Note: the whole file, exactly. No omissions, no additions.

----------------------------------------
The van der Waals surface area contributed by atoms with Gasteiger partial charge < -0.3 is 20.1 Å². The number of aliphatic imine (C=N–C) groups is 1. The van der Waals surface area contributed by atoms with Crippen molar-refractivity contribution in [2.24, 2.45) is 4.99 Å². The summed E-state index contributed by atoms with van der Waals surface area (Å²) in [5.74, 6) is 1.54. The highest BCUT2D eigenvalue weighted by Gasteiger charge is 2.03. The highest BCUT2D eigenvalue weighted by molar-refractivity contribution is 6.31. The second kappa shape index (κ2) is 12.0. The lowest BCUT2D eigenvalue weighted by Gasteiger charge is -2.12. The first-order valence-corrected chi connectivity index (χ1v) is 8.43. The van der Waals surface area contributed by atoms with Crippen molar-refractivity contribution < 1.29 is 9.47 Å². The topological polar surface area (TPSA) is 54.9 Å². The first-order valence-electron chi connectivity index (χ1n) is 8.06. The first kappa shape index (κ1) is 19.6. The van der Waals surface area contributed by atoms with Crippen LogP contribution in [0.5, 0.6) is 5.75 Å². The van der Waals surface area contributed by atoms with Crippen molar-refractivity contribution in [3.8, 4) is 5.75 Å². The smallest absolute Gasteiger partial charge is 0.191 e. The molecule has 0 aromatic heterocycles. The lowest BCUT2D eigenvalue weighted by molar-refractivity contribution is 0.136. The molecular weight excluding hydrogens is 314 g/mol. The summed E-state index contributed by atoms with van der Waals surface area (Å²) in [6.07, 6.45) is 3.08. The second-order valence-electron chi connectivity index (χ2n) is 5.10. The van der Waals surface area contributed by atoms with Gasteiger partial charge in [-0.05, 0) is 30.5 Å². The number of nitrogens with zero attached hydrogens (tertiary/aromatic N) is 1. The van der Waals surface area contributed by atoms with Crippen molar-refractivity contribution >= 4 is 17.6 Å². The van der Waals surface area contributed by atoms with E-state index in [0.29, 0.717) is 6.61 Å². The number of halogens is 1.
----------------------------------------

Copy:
The van der Waals surface area contributed by atoms with Gasteiger partial charge < -0.3 is 20.1 Å². The number of aliphatic imine (C=N–C) groups is 1. The van der Waals surface area contributed by atoms with Crippen molar-refractivity contribution in [2.24, 2.45) is 4.99 Å². The summed E-state index contributed by atoms with van der Waals surface area (Å²) in [5.74, 6) is 1.54. The highest BCUT2D eigenvalue weighted by Gasteiger charge is 2.03. The highest BCUT2D eigenvalue weighted by molar-refractivity contribution is 6.31. The second kappa shape index (κ2) is 12.0. The lowest BCUT2D eigenvalue weighted by Gasteiger charge is -2.12. The first-order valence-corrected chi connectivity index (χ1v) is 8.43. The van der Waals surface area contributed by atoms with Crippen molar-refractivity contribution < 1.29 is 9.47 Å². The topological polar surface area (TPSA) is 54.9 Å². The first-order valence-electron chi connectivity index (χ1n) is 8.06. The first kappa shape index (κ1) is 19.6. The van der Waals surface area contributed by atoms with Crippen LogP contribution in [0.5, 0.6) is 5.75 Å². The van der Waals surface area contributed by atoms with Crippen molar-refractivity contribution in [3.8, 4) is 5.75 Å². The smallest absolute Gasteiger partial charge is 0.191 e. The molecule has 0 aromatic heterocycles. The lowest BCUT2D eigenvalue weighted by molar-refractivity contribution is 0.136. The molecular weight excluding hydrogens is 314 g/mol. The summed E-state index contributed by atoms with van der Waals surface area (Å²) in [6.07, 6.45) is 3.08. The second-order valence-electron chi connectivity index (χ2n) is 5.10. The van der Waals surface area contributed by atoms with Gasteiger partial charge in [-0.05, 0) is 30.5 Å². The number of nitrogens with zero attached hydrogens (tertiary/aromatic N) is 1. The van der Waals surface area contributed by atoms with Crippen molar-refractivity contribution >= 4 is 17.6 Å². The van der Waals surface area contributed by atoms with E-state index in [0.29, 0.717) is 6.61 Å². The number of halogens is 1.